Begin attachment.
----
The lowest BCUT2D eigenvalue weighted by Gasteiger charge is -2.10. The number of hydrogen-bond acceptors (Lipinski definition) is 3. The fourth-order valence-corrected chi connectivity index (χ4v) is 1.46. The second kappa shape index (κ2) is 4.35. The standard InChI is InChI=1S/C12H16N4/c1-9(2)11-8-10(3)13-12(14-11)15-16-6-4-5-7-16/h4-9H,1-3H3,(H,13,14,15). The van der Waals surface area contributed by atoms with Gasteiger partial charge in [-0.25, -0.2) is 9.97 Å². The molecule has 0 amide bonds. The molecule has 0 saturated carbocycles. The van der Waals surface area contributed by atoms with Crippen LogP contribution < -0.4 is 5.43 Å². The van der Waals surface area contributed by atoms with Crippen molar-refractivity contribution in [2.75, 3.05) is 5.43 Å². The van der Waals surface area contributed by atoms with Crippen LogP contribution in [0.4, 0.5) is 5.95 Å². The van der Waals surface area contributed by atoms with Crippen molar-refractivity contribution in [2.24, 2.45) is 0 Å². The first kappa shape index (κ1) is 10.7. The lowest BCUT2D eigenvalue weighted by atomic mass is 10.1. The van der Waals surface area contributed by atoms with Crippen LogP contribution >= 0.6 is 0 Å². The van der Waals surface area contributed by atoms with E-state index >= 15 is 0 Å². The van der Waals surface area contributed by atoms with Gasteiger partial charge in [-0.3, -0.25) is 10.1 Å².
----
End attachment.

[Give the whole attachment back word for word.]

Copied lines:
The lowest BCUT2D eigenvalue weighted by Gasteiger charge is -2.10. The number of hydrogen-bond acceptors (Lipinski definition) is 3. The fourth-order valence-corrected chi connectivity index (χ4v) is 1.46. The second kappa shape index (κ2) is 4.35. The standard InChI is InChI=1S/C12H16N4/c1-9(2)11-8-10(3)13-12(14-11)15-16-6-4-5-7-16/h4-9H,1-3H3,(H,13,14,15). The van der Waals surface area contributed by atoms with Gasteiger partial charge in [-0.25, -0.2) is 9.97 Å². The molecule has 0 amide bonds. The molecule has 0 saturated carbocycles. The van der Waals surface area contributed by atoms with Crippen LogP contribution < -0.4 is 5.43 Å². The van der Waals surface area contributed by atoms with Crippen molar-refractivity contribution in [2.75, 3.05) is 5.43 Å². The van der Waals surface area contributed by atoms with Crippen LogP contribution in [0.4, 0.5) is 5.95 Å². The van der Waals surface area contributed by atoms with Crippen molar-refractivity contribution in [2.24, 2.45) is 0 Å². The first kappa shape index (κ1) is 10.7. The lowest BCUT2D eigenvalue weighted by atomic mass is 10.1. The van der Waals surface area contributed by atoms with Crippen LogP contribution >= 0.6 is 0 Å². The van der Waals surface area contributed by atoms with E-state index >= 15 is 0 Å². The van der Waals surface area contributed by atoms with Gasteiger partial charge in [-0.3, -0.25) is 10.1 Å².